Lowland Tapirs Facilitate Seed Dispersal in Degraded Amazonian Forests

Lowland Tapirs Facilitate Seed Dispersal in Degraded Amazonian Forests


During their first decades of growth, secondary tropical forests have the potential to accumulate significative more carbon than old-growth stands. Nevertheless, recovering degraded forests' habitats could be an expensive task to achieve. In this context, natural regeneration processes, such as seed dispersal by herbivorous animals, offer a cost-effective tool to recover degraded forests, although this role remains largely unexplored.


In this study, the authors explored the role of lowland tapirs in dispersing seeds across disturbed forests that have experienced forest fires, windstorms, and fragmentation. To accomplish this, they combined data from aerial light detection and ranging (LiDAR) surveys, camera traps, and field surveys to map and quantify forest degradation, habitat use, and seed dispersal by tapirs in burned and unburned forests.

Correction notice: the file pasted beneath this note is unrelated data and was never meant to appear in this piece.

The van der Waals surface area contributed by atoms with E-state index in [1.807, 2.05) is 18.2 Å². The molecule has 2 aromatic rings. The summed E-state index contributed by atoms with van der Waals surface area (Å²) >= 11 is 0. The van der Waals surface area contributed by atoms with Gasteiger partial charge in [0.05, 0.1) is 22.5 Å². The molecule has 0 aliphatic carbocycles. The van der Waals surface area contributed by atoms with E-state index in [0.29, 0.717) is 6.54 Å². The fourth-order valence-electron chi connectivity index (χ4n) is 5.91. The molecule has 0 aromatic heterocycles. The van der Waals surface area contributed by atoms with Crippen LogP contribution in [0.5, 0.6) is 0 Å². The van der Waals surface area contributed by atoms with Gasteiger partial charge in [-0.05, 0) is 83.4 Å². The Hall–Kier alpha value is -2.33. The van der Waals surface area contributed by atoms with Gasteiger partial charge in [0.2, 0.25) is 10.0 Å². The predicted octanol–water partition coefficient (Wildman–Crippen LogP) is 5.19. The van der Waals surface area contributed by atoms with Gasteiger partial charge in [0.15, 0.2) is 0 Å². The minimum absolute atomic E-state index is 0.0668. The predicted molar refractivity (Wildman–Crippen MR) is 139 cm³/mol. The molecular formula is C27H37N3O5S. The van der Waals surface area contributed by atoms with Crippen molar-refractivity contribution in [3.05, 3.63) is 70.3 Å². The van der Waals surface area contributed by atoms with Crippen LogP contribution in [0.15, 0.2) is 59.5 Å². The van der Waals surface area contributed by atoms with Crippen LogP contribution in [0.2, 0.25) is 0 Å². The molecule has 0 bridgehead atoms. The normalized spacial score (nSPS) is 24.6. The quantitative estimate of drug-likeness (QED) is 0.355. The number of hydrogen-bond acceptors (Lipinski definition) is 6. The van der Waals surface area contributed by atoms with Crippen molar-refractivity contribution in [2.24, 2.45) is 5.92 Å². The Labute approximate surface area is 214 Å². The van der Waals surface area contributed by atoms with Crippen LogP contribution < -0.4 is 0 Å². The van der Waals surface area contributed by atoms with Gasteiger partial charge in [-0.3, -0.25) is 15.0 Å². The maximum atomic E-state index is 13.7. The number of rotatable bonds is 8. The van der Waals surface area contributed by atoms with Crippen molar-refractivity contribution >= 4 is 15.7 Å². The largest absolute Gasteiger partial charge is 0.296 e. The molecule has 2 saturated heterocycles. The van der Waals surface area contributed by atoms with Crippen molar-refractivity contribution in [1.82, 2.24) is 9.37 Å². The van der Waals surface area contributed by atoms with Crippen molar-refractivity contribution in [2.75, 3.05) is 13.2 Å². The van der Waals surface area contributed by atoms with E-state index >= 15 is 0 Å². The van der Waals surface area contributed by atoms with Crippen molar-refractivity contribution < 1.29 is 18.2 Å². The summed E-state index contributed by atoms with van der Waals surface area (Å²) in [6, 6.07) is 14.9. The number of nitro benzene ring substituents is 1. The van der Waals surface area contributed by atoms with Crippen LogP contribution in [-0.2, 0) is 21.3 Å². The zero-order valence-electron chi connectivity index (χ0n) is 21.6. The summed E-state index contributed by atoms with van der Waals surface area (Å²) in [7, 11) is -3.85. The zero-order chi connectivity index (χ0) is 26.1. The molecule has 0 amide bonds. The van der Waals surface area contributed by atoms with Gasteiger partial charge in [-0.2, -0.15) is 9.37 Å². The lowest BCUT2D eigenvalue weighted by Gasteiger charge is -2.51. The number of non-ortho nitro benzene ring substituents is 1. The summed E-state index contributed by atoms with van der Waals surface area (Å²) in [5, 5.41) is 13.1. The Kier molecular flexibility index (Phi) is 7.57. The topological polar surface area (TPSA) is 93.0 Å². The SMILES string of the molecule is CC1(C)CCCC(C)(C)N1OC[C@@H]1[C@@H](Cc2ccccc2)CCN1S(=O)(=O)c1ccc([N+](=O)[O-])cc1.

The authors found that tapirs used burned forests twice than undisturbed forests, probably due to the higher number of palatable plants from early successional stages located in these habitats. As a result, there was a higher density of dung in these forests. These dungs were in open-canopy areas and contained a higher proportion of small-seeded climax tree species, including four previously undocumented species for the area. Therefore, tapir’s population decline would impact not only the ecological processes of undisturbed forests but also slow the recovery of degraded areas.


Paolucci LN, Pereira RL, Rattis L, et al. Lowland tapirs facilitate seed dispersal in degraded Amazonian forests. Biotropica. 2019;51(2):245 - 252. doi:10.1111/btp.2019.51.issue-210.1111/btp.12627.